Myrtos is located 13km west of Ierapetra, at the output of a wide valley filled with greenhouses and citrus groves, crossed by the River Kryos that flows through the imposing Sarakina Gorge. It is a small seaside village, which has experienced a mild form of development in recent years, which fortunately has not altered its traditional style. The nice beaches of Myrtos, with the coarse gray sand that doesn’t stick on the body, have gained fans from all over the world. Myrtos has several small hotels, bars, cafes, restaurants, super markets, a gas station, a clinic, etc. There is a pharmacy and Ierapetra is not far and is accessible by bus.
The beach in front of the village extends to a long distance and is among the finest in southern Crete, which is particularly preferred for quiet family vacations. The area is not affected by strong winds and locals say that Myrtos is the place where wind never blasts. The beach is well organized with lifeguard, umbrellas, showers, changing rooms, cafes, restaurants, water sports and beach volley. If you head west, the width of the beach grows and it becomes more peaceful.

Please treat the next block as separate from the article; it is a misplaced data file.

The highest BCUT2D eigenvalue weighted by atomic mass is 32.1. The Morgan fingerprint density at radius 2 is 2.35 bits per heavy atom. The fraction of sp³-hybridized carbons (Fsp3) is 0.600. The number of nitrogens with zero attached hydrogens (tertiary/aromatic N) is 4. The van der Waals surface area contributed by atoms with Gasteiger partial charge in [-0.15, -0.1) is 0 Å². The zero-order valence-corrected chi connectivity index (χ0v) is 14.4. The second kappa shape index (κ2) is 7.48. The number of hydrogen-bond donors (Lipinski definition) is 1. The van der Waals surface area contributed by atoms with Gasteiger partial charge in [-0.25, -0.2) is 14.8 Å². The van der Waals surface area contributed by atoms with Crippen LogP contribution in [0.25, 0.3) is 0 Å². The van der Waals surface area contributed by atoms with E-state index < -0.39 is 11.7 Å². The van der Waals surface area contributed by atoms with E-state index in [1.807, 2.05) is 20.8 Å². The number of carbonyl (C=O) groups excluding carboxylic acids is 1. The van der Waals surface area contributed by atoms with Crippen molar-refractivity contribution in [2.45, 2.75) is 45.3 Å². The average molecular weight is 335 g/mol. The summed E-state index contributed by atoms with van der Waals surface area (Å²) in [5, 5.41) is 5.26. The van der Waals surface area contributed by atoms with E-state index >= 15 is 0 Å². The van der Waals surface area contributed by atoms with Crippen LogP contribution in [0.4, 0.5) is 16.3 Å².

At Myrtos you can walk near the local harbor or in the traditional narrow streets with the lush gardens and the houses reminiscent of Aegean landscapes. Moreover, it is worth exploring the nature and the gorges, surrounding the village. You can also visit the two Minoan settlements, Fournou Korifi (near Nea Myrtos) and Pirgos (on the east shores of the river Kryos), discovered after excavations, and the very interesting Archaeological and Folk Art Museum of Myrtos, next to the old church of St. Anthony. Lastly, in the village you will see a monument with the names of 18 victims, who were executed by the Nazis in 1943 in retaliation for the deaths of two Germans in the nearby village of Symi.